I saw Razorlight last night at the Bowery. Pretty good show, even though I'm not really into their music. Johnny Borrell really has great stage presence and played to the crowd. They basically played loud rock and roll, and I thought that "Golden Touch" was especially good.

I wasn't going to see Razorlight but when I heard that Asobi Seksu was going to open for them, I then bought tickets as I have been dying to see Asobi Seksu. They lived up to my expectations and sounded like what I was hearing about them - shoegazer-type guitars with reverb, sweet vocals, some effects. I was really impressed with their rhythm section. The Features played after Asobi and were ok. Good musicianship, but not my kind of music. They had kind of a jam band, frat house rock thing going on, which is ok I guess, if you're into that.

Actually, the best part of the show was during the interlude between The Features and Razorlight - the house p.a. played The Cure's Three Imaginary Boys. I absolutely love "It's Not You" and "Fire in Cairo."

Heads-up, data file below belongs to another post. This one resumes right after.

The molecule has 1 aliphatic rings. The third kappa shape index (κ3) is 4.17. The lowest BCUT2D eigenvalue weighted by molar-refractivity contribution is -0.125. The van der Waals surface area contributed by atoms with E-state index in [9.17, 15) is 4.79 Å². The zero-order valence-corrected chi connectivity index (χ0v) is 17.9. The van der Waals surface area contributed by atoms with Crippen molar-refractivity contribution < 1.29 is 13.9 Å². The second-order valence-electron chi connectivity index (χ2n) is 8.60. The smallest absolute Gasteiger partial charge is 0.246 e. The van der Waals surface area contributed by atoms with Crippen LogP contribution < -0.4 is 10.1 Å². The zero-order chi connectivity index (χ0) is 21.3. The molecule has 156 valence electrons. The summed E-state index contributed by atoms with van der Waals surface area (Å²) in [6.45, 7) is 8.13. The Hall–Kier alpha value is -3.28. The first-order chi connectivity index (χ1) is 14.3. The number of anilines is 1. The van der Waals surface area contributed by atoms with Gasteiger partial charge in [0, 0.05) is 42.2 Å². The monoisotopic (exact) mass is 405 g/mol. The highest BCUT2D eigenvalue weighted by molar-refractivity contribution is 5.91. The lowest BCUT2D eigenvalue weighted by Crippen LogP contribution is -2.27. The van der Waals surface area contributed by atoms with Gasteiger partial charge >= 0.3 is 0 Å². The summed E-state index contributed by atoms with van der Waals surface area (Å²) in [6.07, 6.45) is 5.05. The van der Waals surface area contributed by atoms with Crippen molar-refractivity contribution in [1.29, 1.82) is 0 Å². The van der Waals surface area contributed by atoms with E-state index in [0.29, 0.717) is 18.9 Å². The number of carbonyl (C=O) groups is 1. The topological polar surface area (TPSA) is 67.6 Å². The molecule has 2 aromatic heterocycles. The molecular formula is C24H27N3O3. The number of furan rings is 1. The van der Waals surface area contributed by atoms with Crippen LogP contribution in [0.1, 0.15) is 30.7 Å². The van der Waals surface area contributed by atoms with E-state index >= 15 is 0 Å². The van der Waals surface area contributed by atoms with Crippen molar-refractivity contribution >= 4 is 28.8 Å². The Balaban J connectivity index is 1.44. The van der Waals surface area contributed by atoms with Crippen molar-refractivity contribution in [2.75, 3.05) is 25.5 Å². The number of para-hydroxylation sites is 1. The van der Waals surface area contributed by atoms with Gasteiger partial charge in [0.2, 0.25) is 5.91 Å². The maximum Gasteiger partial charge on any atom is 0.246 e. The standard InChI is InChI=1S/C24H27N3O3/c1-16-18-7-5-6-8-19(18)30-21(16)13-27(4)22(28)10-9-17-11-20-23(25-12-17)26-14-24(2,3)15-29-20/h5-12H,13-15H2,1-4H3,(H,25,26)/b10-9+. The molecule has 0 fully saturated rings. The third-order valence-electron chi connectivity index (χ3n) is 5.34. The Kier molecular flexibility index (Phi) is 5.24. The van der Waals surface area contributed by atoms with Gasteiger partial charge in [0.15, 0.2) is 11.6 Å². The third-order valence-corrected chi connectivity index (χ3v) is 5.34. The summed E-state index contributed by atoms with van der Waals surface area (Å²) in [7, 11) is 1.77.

The afterparty at Eleven, hosted by Audrey (Atomique) and GBH, was great. Grabbed a couple of cd's and t-shirts and other assorted trinkets and whatnot. And there's nothing better than hearing "Parklife" and "Do You Remember the First Time" while out. Because the Razorlight show went pretty late, the afterparty really didn't kick in until 1am or so, but when it did, it was packed. Good times all around.

Wednesday, January 12, 2005

New Order to release new album

New Order's new album Waiting for the Siren's Call will be released on March 28 in the UK, with the first single "Krafty" being released two weeks prior. This album is supposed to re-hash the late 80's dance sound, and as Peter Hook previously mentioned, will sound a little more like Technique. NME also reports that Phil Cunningham has replaced Gillian Gilbert as a full time member of the band.